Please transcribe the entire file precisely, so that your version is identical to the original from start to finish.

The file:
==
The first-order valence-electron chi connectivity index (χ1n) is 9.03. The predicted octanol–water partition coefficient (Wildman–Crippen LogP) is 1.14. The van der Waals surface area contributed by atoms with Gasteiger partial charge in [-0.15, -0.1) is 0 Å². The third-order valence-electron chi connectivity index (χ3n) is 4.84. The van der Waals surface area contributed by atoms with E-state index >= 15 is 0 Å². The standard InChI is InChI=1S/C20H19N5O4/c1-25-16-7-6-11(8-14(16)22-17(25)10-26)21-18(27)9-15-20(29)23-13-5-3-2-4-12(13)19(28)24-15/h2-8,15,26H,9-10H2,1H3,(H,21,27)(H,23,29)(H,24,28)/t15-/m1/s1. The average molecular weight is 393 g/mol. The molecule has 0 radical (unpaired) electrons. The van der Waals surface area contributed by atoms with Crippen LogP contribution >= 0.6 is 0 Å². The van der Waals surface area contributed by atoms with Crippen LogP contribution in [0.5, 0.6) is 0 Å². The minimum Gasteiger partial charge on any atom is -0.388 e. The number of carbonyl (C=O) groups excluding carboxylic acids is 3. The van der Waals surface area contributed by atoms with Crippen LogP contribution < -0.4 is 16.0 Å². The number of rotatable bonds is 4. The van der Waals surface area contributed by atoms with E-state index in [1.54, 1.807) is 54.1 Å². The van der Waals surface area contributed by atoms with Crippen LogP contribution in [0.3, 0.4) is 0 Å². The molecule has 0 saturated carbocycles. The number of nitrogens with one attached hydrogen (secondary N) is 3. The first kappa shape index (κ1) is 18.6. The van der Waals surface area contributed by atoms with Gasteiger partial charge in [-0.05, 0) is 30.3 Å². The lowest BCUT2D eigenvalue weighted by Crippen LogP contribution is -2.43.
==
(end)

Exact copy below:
The first-order valence-electron chi connectivity index (χ1n) is 9.03. The predicted octanol–water partition coefficient (Wildman–Crippen LogP) is 1.14. The van der Waals surface area contributed by atoms with Gasteiger partial charge in [-0.15, -0.1) is 0 Å². The third-order valence-electron chi connectivity index (χ3n) is 4.84. The van der Waals surface area contributed by atoms with E-state index >= 15 is 0 Å². The standard InChI is InChI=1S/C20H19N5O4/c1-25-16-7-6-11(8-14(16)22-17(25)10-26)21-18(27)9-15-20(29)23-13-5-3-2-4-12(13)19(28)24-15/h2-8,15,26H,9-10H2,1H3,(H,21,27)(H,23,29)(H,24,28)/t15-/m1/s1. The average molecular weight is 393 g/mol. The molecule has 0 radical (unpaired) electrons. The van der Waals surface area contributed by atoms with Crippen LogP contribution >= 0.6 is 0 Å². The van der Waals surface area contributed by atoms with Crippen LogP contribution in [0.5, 0.6) is 0 Å². The minimum Gasteiger partial charge on any atom is -0.388 e. The number of carbonyl (C=O) groups excluding carboxylic acids is 3. The van der Waals surface area contributed by atoms with Crippen LogP contribution < -0.4 is 16.0 Å². The number of rotatable bonds is 4. The van der Waals surface area contributed by atoms with E-state index in [1.54, 1.807) is 54.1 Å². The van der Waals surface area contributed by atoms with Crippen LogP contribution in [0.3, 0.4) is 0 Å². The molecule has 0 saturated carbocycles. The number of nitrogens with one attached hydrogen (secondary N) is 3. The first kappa shape index (κ1) is 18.6. The van der Waals surface area contributed by atoms with Gasteiger partial charge in [-0.05, 0) is 30.3 Å². The lowest BCUT2D eigenvalue weighted by Crippen LogP contribution is -2.43.